Sometimes, the elderly are abused by the people who are supposed to care for them. They’re victimized and exploited, hurt in ways that their families don’t realize. Later, when the truth comes out and the elderly person passes away, the family may want to challenge the decedent’s will or other estate matters.
To do so successfully, it’s a good idea to understand and have proof of elder abuse taking place. Here are a few types of abuse that could take place and what you can do to collect evidence for the courts.
Elder abuse: Physical harm
The first thing you can look for is physical harm. Common injuries showing there is neglect include bedsores, repeated falls with broken bones and untreated infections. Bedsores, for example, develop when an elderly person is unable to shift or move his or her body enough to release pressure on the skin and bones. These are a little like blisters, but they have the potential to be deep and to become infected. This could be a life-threatening injury and even one that does result in death. It would be fair for a family to fight someone who is receiving a portion of the estate if he or she neglected the family member and allowed him or her to develop life-threatening injuries.
Elder abuse: Manipulation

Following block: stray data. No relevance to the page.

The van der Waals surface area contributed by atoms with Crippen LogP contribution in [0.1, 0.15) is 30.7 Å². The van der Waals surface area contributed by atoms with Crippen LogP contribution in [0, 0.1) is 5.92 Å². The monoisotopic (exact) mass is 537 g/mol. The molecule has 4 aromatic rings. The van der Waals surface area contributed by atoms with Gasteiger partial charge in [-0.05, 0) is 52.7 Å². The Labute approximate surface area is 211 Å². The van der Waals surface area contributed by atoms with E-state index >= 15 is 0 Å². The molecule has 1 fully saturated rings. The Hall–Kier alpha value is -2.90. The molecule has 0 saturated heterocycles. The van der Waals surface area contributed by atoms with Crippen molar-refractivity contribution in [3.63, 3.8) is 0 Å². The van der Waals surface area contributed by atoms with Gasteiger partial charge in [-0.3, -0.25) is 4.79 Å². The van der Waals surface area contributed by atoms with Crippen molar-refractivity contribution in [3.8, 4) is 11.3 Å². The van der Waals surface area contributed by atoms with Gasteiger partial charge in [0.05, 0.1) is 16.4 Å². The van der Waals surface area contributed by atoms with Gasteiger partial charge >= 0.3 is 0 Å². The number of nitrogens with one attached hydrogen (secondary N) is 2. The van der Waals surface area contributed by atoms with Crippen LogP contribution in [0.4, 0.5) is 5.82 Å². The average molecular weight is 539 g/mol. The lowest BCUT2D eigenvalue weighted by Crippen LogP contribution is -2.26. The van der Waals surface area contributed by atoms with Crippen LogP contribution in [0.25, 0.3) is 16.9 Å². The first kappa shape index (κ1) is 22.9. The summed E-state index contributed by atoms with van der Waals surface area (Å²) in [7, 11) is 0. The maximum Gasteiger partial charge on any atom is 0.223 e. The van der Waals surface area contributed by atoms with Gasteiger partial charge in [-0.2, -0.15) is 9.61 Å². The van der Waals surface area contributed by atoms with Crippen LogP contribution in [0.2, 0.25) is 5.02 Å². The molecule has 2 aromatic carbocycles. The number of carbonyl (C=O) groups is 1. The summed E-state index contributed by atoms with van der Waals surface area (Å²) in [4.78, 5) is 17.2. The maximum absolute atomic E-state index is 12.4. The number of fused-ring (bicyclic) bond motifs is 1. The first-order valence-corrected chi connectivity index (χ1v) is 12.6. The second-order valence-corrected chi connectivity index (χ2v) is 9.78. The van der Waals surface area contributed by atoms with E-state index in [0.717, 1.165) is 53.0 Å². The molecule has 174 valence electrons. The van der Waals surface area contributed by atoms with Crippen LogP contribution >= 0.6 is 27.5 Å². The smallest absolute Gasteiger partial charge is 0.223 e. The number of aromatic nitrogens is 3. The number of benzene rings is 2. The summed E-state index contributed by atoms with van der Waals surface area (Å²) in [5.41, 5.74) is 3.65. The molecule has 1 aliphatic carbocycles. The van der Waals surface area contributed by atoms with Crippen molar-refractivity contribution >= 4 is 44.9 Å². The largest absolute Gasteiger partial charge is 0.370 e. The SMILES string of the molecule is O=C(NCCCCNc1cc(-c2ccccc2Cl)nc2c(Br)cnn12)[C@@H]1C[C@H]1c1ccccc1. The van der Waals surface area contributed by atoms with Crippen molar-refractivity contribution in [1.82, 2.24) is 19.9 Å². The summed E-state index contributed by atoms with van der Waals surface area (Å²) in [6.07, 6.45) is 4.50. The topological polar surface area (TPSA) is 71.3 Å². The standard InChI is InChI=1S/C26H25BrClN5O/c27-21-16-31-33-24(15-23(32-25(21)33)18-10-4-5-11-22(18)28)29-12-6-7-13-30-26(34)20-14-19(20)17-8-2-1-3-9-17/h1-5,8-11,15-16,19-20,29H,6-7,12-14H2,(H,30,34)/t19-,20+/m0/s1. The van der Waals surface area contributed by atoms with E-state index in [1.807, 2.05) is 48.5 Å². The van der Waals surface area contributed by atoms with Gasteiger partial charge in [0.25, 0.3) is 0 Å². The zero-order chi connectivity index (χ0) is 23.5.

Another kind of elder abuse is manipulation and exploitation. This may include things such as using the elderly person’s confusion to steal money or to have him or her sign legal documents to change the estate’s beneficiaries.
With either of these situations, you will need to provide proof of the injuries, exploitation or manipulation that took place. For physical injuries, you may wish to use a camera in your elderly loved one’s home or room to monitor his or her care. You may want to take photos of injuries and to get a medical professional’s diagnosis and opinion on how the injuries occurred.
For exploitation and manipulation, you may wish to show the court dates and diagnoses related to your elderly loved one’s mental health. If you can show that he or she was not in the right state of mind to sign legal documents dated following a diagnosis for dementia or other mental health issues, that may be enough to convince a judge to look into the changes further or to refer back to an older will for the estate.